Loading ...
Sorry, an error occurred while loading the content.

Re:

Expand Messages
  • Raghava Aikanthika
    Hi  Harish Amur, u can grow vegetables without irrigation. Tomatoes do not need irrigation ,as said by Nandan, they can sustain with morning dew drops.
    Message 1 of 1 , Apr 9, 2011
    • 0 Attachment
      Hi  Harish Amur,

      u can grow vegetables without irrigation. Tomatoes do not need irrigation ,as
      said by Nandan, they can sustain with morning dew drops.
      perrinials like drumstick can sustain due to transpiration of groundwater. there
      is nothing wrong in irrigation in natural farming. even Fukuoka has not said the
      rule - 'no irrigation'.

       good to hear from u, because one more NF practioner near to my place (
      Davangere ). To keep in touch send contact no.
       
      Raghava.
      Just my thoughts now!

      It is evident that plants need moisture and air than water alone.
      When there is enough thick layer of mulch available it protects the
      soil moisture from drying up and the earthworms dig the soil under
      mulch cover which eases the air passage. And the plants take water
      vapor under humid conditions. Even in dry summer , you could have seen
      water condensing during nights to the soil . This water is arrested in
      the soil by mulch and prevented from vaporising thus making it
      available for the plants.
      This is just my understanding and I am not sure how far it is true.

      Boovarahan S

      On 4/7/11, Nandan Palaparambil <p_k_nandanan@...> wrote:
      > Hi Harish,
      >
      > From my limited experience/experiments and knowledge from Fukuoka san's
      > books
      >
      > From the chapter of One straw revolution - Farming among the weeds - "In
      > making the transition to this kind of farming, some weeding,composting or
      > pruning may be necessary at first, but these measures should be gradually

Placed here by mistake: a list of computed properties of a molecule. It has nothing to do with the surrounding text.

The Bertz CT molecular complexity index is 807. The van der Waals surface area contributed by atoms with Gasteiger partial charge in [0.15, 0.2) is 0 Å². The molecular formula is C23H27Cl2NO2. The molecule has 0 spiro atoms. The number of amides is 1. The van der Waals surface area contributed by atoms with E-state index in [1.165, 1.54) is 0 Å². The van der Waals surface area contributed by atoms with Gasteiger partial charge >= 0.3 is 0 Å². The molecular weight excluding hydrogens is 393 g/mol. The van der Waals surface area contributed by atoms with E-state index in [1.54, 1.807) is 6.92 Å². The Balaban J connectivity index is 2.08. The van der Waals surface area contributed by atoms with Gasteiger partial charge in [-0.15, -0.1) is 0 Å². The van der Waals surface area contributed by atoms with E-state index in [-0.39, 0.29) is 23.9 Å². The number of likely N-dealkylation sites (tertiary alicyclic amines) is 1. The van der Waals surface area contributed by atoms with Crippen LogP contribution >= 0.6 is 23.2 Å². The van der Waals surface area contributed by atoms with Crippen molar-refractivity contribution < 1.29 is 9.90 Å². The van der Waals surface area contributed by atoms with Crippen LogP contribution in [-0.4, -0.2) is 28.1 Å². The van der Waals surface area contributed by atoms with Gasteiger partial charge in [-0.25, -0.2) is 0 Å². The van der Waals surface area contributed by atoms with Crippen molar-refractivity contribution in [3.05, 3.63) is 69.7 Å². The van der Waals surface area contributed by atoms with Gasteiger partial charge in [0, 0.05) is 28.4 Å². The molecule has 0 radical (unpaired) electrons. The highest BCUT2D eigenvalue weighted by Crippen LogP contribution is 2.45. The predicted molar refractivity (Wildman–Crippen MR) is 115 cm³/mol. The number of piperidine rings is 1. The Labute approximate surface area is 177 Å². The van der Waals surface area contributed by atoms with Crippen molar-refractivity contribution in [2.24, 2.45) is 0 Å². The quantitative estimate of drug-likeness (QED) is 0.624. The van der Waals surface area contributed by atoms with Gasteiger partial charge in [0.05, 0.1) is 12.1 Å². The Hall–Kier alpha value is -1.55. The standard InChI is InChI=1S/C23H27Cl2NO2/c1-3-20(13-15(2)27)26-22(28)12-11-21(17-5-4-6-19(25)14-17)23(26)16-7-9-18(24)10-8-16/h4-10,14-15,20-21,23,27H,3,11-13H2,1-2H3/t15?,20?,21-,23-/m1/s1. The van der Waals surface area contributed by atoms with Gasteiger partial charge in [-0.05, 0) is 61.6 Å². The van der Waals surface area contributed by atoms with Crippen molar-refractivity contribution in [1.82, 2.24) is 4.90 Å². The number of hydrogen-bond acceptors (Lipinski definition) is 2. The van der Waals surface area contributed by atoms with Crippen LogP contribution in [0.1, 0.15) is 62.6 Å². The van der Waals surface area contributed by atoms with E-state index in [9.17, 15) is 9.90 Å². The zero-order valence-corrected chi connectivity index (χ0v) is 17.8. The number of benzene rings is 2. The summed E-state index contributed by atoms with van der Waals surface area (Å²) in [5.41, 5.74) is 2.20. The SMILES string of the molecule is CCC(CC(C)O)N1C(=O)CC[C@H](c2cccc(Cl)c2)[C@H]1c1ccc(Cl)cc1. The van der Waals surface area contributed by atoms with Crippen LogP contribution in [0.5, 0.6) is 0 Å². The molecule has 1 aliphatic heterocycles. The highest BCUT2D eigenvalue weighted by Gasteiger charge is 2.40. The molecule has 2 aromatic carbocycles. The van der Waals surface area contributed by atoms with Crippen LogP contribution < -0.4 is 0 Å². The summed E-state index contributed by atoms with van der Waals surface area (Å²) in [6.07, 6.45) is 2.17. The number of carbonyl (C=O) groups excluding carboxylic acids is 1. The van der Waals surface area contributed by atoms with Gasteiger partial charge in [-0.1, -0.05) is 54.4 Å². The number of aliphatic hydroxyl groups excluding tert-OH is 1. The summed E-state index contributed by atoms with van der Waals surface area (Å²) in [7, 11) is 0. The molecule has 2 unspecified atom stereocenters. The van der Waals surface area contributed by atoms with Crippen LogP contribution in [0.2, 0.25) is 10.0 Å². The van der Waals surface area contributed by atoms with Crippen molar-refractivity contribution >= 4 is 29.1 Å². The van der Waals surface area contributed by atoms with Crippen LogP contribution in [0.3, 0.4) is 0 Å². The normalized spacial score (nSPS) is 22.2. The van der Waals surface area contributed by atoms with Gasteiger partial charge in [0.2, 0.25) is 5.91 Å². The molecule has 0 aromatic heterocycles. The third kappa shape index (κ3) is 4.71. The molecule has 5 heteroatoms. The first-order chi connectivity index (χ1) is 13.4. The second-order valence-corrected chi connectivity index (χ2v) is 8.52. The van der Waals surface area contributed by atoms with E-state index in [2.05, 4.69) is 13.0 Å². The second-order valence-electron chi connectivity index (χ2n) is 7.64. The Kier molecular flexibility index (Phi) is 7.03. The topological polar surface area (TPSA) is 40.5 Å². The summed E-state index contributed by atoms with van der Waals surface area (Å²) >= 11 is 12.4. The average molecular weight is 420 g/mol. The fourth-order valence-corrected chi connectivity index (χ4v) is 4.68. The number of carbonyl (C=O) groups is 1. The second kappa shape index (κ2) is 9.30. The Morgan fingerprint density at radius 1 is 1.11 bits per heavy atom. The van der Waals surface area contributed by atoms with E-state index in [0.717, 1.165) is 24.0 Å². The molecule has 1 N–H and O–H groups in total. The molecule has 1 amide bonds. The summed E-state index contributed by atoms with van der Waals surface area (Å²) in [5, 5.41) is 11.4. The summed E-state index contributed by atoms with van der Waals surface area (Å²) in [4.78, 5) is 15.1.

> reduced each year. "
      >
      > This is true for watering also, once you build enough organic content in the
      > soil, water holding capacity of soil increases considerably and watering may
      > not be required..
      >
      > I have a raised bed with good mulching where I put a few tomato plants and
      > they survive the summer (38-39 degree centigrade), but if I water may get
      > more fruits. But I never thought that they will survive, the same is the
      > case with cow pea plants. At the same time, I lost some banana plants
      > because of heat, couldn't water them.
      >
      > I have some mango trees and they are left to nature's care. Some have good
      > fruits and some loose fruits because of insects. People around apply
      > hormones for flowering and insecticides for killing pests, so far I find it
      > manageble.
      >
      >
      > Regards,
      > Nandan
      > http://farming-experiments.blogspot.com/
      >
      > --- On Wed, 4/6/11, Harish Amur <harishamur@...> wrote:
      >
      > From: Harish Amur <harishamur@...>
      > Subject: [fukuoka_farming] NF on irrigation and food processing
      > To: fukuoka_farming@yahoogroups.com
      > Date: Wednesday, April 6, 2011, 8:07 PM